Charles Andrews Lockwood was an admiral of the United States Navy. He is known in submarine history as the legendary commander of Submarine Force Pacific Fleet during World War II...

, commander of the U.S. submarine fleet in the Pacific, later estimated that May's revelation cost the United States Navy as many as ten submarines and 800 seamen killed in action
Killed in action
Killed in action is a casualty classification generally used by militaries to describe the deaths of their own forces at the hands of hostile forces. The United States Department of Defense, for example, says that those declared KIA need not have fired their weapons but have been killed due to...


Later developments

For the reasons expressed above, the depth charge was generally replaced as an anti-submarine weapon. Initially, this was by ahead-throwing weapons such as the British-developed Hedgehog
Hedgehog (weapon)
The Hedgehog was an anti-submarine weapon developed by the Royal Navy during World War II, that was deployed on convoy escort warships such as destroyers to supplement the depth charge. The weapon worked by firing a number of small spigot mortar bombs from spiked fittings...

 and later Squid
Squid (weapon)
Squid was a British World War II ship-mounted anti-submarine weapon. It consisted of a three-barrelled mortar which launched depth charges. It replaced the Hedgehog system, and was in turn replaced by the Limbo system....

. These weapons threw a pattern of warheads ahead of the attacking vessel to bracket a submerged contact. Hedgehog was contact fuze
Fuze Beverage, commercially referred to as just Fuze , is a manufacturer of teas and non-carbonated fruit drinks enriched with vitamins. Currently the brand consists of five vitamin-infused lines: Slenderize, Refresh, Tea, Defensify, and Vitalize...

d, while Squid fired a pattern of three large (200 kg) depth-charges with clockwork detonators. Later developments included the Mark 24 "Fido" acoustic homing torpedo (and later such weapons) or the SUBROC, which was armed with a nuclear depth charge. The USSR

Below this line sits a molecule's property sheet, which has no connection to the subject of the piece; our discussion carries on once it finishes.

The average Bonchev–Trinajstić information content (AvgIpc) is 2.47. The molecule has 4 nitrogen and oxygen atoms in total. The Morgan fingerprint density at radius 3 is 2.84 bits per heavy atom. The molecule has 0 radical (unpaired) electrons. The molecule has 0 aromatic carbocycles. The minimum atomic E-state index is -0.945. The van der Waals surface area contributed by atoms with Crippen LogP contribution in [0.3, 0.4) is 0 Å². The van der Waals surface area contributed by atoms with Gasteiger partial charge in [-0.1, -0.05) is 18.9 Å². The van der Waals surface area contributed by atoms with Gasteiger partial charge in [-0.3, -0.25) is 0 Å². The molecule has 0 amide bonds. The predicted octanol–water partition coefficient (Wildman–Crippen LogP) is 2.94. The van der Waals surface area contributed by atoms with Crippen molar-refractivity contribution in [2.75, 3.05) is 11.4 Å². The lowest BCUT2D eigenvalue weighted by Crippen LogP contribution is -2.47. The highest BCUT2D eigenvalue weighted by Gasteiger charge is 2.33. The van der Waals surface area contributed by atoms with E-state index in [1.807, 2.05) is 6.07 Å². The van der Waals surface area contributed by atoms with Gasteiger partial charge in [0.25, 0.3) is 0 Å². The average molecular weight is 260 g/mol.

Soviet Union
The Soviet Union , officially the Union of Soviet Socialist Republics , was a constitutionally socialist state that existed in Eurasia between 1922 and 1991....

, United States
United States
The United States of America is a federal constitutional republic comprising fifty states and a federal district...

 and United Kingdom
United Kingdom
The United Kingdom of Great Britain and Northern IrelandIn the United Kingdom and Dependencies, other languages have been officially recognised as legitimate autochthonous languages under the European Charter for Regional or Minority Languages...

 developed anti-submarine weapons using nuclear warheads
Nuclear weapon
A nuclear weapon is an explosive device that derives its destructive force from nuclear reactions, either fission or a combination of fission and fusion. Both reactions release vast quantities of energy from relatively small amounts of matter. The first fission bomb test released the same amount...

 and these are sometimes referred to as Nuclear Depth Bomb
Nuclear Depth Bomb
A Nuclear Depth Bomb is the nuclear equivalent of the conventional depth charge and can be used in Anti-Submarine Warfare for attacking submerged submarines...

s (NDB).

Underwater explosions

The high explosive in a depth charge undergoes a rapid chemical reaction at an approximate rate of 8,000 meters per second (25,000 ft/s). The gaseous products of that reaction momentarily occupy the volume previously occupied by the solid explosive, but at very high pressure. This pressure is the source of the damage and is proportional to the explosive density and the square of the detonation velocity. A depth charge gas bubble expands to reach the pressure of the surrounding water.